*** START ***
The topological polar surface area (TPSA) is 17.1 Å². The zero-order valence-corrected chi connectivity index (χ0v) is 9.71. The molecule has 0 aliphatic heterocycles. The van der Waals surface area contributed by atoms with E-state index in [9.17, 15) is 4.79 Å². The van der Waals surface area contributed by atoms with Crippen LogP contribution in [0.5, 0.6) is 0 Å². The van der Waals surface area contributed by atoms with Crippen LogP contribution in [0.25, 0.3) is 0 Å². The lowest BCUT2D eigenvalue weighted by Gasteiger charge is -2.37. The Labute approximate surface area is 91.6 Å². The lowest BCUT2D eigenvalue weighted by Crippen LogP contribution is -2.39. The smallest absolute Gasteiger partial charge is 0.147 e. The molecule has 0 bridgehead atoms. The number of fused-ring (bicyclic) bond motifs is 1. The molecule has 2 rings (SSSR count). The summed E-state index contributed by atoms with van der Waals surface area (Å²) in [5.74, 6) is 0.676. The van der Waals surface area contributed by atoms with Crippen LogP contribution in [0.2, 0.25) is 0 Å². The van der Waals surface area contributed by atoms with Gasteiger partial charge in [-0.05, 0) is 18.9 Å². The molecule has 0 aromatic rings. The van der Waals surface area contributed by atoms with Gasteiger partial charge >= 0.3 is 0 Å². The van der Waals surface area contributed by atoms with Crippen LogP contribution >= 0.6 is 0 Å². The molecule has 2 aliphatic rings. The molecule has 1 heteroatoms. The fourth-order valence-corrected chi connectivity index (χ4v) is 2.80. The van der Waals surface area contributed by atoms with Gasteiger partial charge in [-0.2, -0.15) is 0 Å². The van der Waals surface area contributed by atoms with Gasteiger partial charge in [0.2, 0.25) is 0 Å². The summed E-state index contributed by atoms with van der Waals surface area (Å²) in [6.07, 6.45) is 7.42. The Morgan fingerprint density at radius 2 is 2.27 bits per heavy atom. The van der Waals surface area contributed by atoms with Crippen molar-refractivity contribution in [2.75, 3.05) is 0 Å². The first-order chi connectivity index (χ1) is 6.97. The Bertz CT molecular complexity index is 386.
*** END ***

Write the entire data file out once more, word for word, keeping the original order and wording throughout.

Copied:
The topological polar surface area (TPSA) is 17.1 Å². The zero-order valence-corrected chi connectivity index (χ0v) is 9.71. The molecule has 0 aliphatic heterocycles. The van der Waals surface area contributed by atoms with E-state index in [9.17, 15) is 4.79 Å². The van der Waals surface area contributed by atoms with Crippen LogP contribution in [0.5, 0.6) is 0 Å². The van der Waals surface area contributed by atoms with Crippen LogP contribution in [0.25, 0.3) is 0 Å². The lowest BCUT2D eigenvalue weighted by Gasteiger charge is -2.37. The Labute approximate surface area is 91.6 Å². The lowest BCUT2D eigenvalue weighted by Crippen LogP contribution is -2.39. The smallest absolute Gasteiger partial charge is 0.147 e. The molecule has 0 bridgehead atoms. The number of fused-ring (bicyclic) bond motifs is 1. The molecule has 2 rings (SSSR count). The summed E-state index contributed by atoms with van der Waals surface area (Å²) in [5.74, 6) is 0.676. The van der Waals surface area contributed by atoms with Crippen LogP contribution in [0.2, 0.25) is 0 Å². The van der Waals surface area contributed by atoms with Gasteiger partial charge in [-0.05, 0) is 18.9 Å². The molecule has 0 aromatic rings. The van der Waals surface area contributed by atoms with Gasteiger partial charge >= 0.3 is 0 Å². The van der Waals surface area contributed by atoms with Crippen LogP contribution >= 0.6 is 0 Å². The molecule has 2 aliphatic rings. The molecule has 1 heteroatoms. The fourth-order valence-corrected chi connectivity index (χ4v) is 2.80. The van der Waals surface area contributed by atoms with Gasteiger partial charge in [-0.2, -0.15) is 0 Å². The van der Waals surface area contributed by atoms with Gasteiger partial charge in [0.2, 0.25) is 0 Å². The summed E-state index contributed by atoms with van der Waals surface area (Å²) in [6.07, 6.45) is 7.42. The Morgan fingerprint density at radius 2 is 2.27 bits per heavy atom. The van der Waals surface area contributed by atoms with Crippen molar-refractivity contribution in [2.75, 3.05) is 0 Å². The first-order chi connectivity index (χ1) is 6.97. The Bertz CT molecular complexity index is 386.